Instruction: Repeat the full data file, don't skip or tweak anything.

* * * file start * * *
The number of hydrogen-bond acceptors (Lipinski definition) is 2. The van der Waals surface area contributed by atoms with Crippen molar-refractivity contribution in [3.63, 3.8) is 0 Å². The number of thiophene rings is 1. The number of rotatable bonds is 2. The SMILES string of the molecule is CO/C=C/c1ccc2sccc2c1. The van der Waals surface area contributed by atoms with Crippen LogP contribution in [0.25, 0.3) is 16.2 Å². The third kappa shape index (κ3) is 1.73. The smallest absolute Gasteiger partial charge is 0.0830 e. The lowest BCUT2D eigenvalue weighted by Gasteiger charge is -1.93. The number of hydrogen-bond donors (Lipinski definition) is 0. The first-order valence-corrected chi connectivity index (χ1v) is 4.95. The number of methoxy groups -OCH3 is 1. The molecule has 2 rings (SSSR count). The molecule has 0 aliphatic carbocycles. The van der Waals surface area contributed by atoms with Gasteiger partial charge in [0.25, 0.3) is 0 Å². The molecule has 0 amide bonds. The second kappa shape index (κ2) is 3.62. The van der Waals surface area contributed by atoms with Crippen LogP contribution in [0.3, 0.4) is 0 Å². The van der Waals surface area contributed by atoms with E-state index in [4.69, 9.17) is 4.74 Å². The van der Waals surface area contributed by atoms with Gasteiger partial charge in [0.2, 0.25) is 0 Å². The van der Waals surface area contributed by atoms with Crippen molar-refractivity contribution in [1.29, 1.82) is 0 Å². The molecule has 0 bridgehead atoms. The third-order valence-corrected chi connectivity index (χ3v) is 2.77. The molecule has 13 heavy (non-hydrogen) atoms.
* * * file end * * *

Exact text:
The number of hydrogen-bond acceptors (Lipinski definition) is 2. The van der Waals surface area contributed by atoms with Crippen molar-refractivity contribution in [3.63, 3.8) is 0 Å². The number of thiophene rings is 1. The number of rotatable bonds is 2. The SMILES string of the molecule is CO/C=C/c1ccc2sccc2c1. The van der Waals surface area contributed by atoms with Crippen LogP contribution in [0.25, 0.3) is 16.2 Å². The third kappa shape index (κ3) is 1.73. The smallest absolute Gasteiger partial charge is 0.0830 e. The lowest BCUT2D eigenvalue weighted by Gasteiger charge is -1.93. The number of hydrogen-bond donors (Lipinski definition) is 0. The first-order valence-corrected chi connectivity index (χ1v) is 4.95. The number of methoxy groups -OCH3 is 1. The molecule has 2 rings (SSSR count). The molecule has 0 aliphatic carbocycles. The van der Waals surface area contributed by atoms with Gasteiger partial charge in [0.25, 0.3) is 0 Å². The molecule has 0 amide bonds. The second kappa shape index (κ2) is 3.62. The van der Waals surface area contributed by atoms with Crippen LogP contribution in [0.3, 0.4) is 0 Å². The van der Waals surface area contributed by atoms with E-state index in [4.69, 9.17) is 4.74 Å². The van der Waals surface area contributed by atoms with Gasteiger partial charge in [0.2, 0.25) is 0 Å². The van der Waals surface area contributed by atoms with Crippen molar-refractivity contribution in [1.29, 1.82) is 0 Å². The molecule has 0 bridgehead atoms. The third-order valence-corrected chi connectivity index (χ3v) is 2.77. The molecule has 13 heavy (non-hydrogen) atoms.